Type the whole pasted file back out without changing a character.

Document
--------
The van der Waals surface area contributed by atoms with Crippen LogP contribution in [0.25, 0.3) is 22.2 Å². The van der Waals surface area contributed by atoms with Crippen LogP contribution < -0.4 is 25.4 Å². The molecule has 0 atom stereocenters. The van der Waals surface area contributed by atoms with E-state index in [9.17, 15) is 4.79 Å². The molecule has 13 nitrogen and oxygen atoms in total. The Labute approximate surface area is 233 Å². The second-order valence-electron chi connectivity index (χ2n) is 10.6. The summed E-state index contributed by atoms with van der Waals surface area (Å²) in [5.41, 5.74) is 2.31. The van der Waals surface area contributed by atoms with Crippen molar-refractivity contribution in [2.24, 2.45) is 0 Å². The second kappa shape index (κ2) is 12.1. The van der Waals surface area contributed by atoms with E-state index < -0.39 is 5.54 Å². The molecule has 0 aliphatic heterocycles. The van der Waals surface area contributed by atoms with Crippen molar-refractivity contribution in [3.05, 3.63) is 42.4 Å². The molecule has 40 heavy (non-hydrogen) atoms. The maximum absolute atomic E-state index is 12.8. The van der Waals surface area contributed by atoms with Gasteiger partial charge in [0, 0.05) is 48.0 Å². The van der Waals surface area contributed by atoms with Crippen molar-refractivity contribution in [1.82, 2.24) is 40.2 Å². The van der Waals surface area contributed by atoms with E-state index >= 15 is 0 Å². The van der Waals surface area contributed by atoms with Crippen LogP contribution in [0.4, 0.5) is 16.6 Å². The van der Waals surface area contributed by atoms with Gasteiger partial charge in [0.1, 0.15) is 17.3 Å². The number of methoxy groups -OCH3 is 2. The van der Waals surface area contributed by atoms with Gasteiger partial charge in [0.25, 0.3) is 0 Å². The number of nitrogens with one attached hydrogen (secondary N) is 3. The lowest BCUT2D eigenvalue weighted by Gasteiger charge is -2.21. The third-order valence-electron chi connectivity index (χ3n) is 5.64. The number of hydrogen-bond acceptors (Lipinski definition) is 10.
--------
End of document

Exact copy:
The van der Waals surface area contributed by atoms with Crippen LogP contribution in [0.25, 0.3) is 22.2 Å². The van der Waals surface area contributed by atoms with Crippen LogP contribution < -0.4 is 25.4 Å². The molecule has 0 atom stereocenters. The van der Waals surface area contributed by atoms with E-state index in [9.17, 15) is 4.79 Å². The molecule has 13 nitrogen and oxygen atoms in total. The Labute approximate surface area is 233 Å². The second-order valence-electron chi connectivity index (χ2n) is 10.6. The summed E-state index contributed by atoms with van der Waals surface area (Å²) in [5.41, 5.74) is 2.31. The van der Waals surface area contributed by atoms with Crippen molar-refractivity contribution in [2.24, 2.45) is 0 Å². The second kappa shape index (κ2) is 12.1. The van der Waals surface area contributed by atoms with E-state index < -0.39 is 5.54 Å². The molecule has 0 aliphatic heterocycles. The van der Waals surface area contributed by atoms with Crippen molar-refractivity contribution in [3.05, 3.63) is 42.4 Å². The molecule has 40 heavy (non-hydrogen) atoms. The maximum absolute atomic E-state index is 12.8. The van der Waals surface area contributed by atoms with Gasteiger partial charge in [0, 0.05) is 48.0 Å². The van der Waals surface area contributed by atoms with Crippen molar-refractivity contribution in [1.82, 2.24) is 40.2 Å². The van der Waals surface area contributed by atoms with E-state index >= 15 is 0 Å². The van der Waals surface area contributed by atoms with Crippen LogP contribution in [0.4, 0.5) is 16.6 Å². The van der Waals surface area contributed by atoms with Gasteiger partial charge in [0.1, 0.15) is 17.3 Å². The number of methoxy groups -OCH3 is 2. The van der Waals surface area contributed by atoms with Gasteiger partial charge in [0.25, 0.3) is 0 Å². The number of nitrogens with one attached hydrogen (secondary N) is 3. The lowest BCUT2D eigenvalue weighted by Gasteiger charge is -2.21. The third-order valence-electron chi connectivity index (χ3n) is 5.64. The number of hydrogen-bond acceptors (Lipinski definition) is 10.